Queen's Speech: Cameron's "one nation" gloss can't mask the divisions to come

Too many bills will deepen the fractures that the Prime Minister acknowledges exist.

Sign Up

Get the New Statesman's Morning Call email.

"One nation". It was this Disraelian motif that David Cameron resurrected for the first Conservative Queen's Speech since 1996. "We should never have let that go," he recently told one of his aides. After Labour's brief (and failed) bid for ownership, the Prime Minister is using his honeymoon to reassert his "compassionate" credentials.

The speech contained some measures that centrists will applaud. Ministers will be required to report annually on job creation and apprenticeships (a welcome innovation from a party once intensely relaxed about unemployment). A bill will be introduced to ensure that no one working 30 hours a week on the minimum wage pays income tax. The NHS will receive the requested £8bn a year and health and social care will be integrated. Free childcare will be doubled from 15 hours a week to 30 (enabling further increases in female employment).

But too many bills will deepen the divisions that Cameron's "one nation" pitch acknowledges. The two nation conservatism of the last parliament endures. Welfare will be cut by a further £12bn - a deed so grim that Conservative ministers dare not say where the axe will fall. With the state pension triple-locked and benefits for the elderly protected, only reductions in payments for children, the disabled, the working poor and housing will deliver the sums required. The promise to eliminate the deficit through spending cuts alone means some public services, most notably those delivered by local government, will simply cease to exit. The extension of "right to buy" to housing association tenants will only worsen the crisis as promised replacements again go unbuilt. Britain's army of private renters, meanwhile, again receives no relief.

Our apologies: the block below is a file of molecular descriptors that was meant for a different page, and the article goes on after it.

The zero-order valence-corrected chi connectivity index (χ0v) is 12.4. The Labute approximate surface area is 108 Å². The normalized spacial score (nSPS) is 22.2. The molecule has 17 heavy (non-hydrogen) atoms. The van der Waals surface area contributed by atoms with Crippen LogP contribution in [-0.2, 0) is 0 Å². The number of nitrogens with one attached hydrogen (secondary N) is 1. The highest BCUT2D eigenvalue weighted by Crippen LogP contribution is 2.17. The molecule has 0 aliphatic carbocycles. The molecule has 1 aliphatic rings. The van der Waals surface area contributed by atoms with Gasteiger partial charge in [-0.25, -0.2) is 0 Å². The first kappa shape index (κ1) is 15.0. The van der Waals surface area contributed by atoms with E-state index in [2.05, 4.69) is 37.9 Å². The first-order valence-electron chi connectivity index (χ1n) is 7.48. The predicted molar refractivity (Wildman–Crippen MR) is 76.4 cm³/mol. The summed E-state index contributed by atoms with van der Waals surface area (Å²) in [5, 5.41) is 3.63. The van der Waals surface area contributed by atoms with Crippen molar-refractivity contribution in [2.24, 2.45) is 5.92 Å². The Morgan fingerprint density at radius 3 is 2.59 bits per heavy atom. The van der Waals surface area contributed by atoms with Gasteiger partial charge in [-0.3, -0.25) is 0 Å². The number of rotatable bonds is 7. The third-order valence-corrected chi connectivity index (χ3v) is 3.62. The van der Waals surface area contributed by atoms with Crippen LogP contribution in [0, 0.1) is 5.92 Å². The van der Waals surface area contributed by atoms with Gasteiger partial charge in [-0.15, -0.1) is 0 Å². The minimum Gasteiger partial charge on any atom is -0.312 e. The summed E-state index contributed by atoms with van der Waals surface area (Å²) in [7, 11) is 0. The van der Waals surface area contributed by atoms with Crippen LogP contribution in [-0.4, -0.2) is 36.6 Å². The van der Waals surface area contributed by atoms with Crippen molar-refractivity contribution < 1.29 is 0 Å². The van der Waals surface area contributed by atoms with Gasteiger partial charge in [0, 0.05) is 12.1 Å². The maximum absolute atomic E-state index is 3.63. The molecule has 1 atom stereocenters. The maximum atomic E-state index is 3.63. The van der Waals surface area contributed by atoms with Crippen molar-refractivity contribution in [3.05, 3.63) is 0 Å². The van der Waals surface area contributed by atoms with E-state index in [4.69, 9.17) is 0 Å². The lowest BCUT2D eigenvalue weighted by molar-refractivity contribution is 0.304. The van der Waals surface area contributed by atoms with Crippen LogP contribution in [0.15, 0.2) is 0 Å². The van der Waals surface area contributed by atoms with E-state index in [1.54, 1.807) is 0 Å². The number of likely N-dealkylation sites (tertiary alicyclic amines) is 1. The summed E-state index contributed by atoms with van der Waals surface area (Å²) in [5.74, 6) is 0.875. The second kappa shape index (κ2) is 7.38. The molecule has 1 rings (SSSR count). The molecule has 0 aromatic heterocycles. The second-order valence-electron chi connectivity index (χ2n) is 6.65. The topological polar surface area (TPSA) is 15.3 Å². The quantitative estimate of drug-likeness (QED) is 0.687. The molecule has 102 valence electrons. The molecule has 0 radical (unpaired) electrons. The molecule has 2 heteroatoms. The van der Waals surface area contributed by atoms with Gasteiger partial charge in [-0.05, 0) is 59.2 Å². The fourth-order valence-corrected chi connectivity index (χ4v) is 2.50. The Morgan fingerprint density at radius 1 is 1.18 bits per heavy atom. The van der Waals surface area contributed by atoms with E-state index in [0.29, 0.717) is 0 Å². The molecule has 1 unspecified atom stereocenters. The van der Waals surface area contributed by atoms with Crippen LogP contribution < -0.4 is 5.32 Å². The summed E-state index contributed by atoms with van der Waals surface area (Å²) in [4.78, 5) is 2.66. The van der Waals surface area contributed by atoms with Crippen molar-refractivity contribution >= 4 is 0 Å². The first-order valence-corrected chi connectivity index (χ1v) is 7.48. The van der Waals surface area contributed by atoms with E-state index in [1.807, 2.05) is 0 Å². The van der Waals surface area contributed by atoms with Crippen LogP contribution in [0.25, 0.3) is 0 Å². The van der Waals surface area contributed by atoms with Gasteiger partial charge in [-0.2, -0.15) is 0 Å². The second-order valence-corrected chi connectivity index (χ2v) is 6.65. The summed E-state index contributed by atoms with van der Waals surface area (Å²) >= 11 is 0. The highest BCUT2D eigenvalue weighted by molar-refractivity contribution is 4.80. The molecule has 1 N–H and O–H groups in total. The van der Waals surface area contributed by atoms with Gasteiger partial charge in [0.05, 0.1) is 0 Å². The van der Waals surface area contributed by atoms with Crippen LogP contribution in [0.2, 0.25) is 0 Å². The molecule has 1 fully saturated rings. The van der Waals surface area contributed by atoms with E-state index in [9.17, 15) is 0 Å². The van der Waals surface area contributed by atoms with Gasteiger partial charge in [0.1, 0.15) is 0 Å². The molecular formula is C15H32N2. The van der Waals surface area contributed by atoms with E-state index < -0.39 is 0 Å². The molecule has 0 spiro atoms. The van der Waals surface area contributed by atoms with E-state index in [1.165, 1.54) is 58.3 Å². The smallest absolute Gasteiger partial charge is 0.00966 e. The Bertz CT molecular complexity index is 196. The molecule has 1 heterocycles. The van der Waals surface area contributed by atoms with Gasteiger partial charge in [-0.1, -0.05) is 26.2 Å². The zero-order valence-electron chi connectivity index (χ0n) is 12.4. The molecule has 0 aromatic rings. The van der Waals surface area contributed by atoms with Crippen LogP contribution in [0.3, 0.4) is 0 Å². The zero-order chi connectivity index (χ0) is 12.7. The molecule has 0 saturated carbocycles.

The bill that looms over all else, however, is that guaranteeing a referendum on EU membership by the end of 2017. Withdrawal would tip an already fragile economy into recession and make a mockery of the Conservatives' stated ambition to "play a leading role in global affairs". The great eurosceptic delusion is to believe that the UK would grow in influece outside of the EU. As the US and China privately and sometimes publicly warn, the reverse is true.

But the greatest danger is that the death of one union could lead to the death of another. Were Scotland to vote to remain in the EU and the rest of the UK to vote to leave, the SNP would cite this as grounds for another independence referendum. The state that it last year chose to remain a member of would have been fundamentally altered. But Cameron, who voted against an EU referendum in 2011, was forced into this pledge by Ukip and his recalcitrant backbenchers. By the end of the parliament, should the Union fracture into two nations, his promise of "one nation" could look like the bleakest of ironies.

George Eaton is political editor of the New Statesman.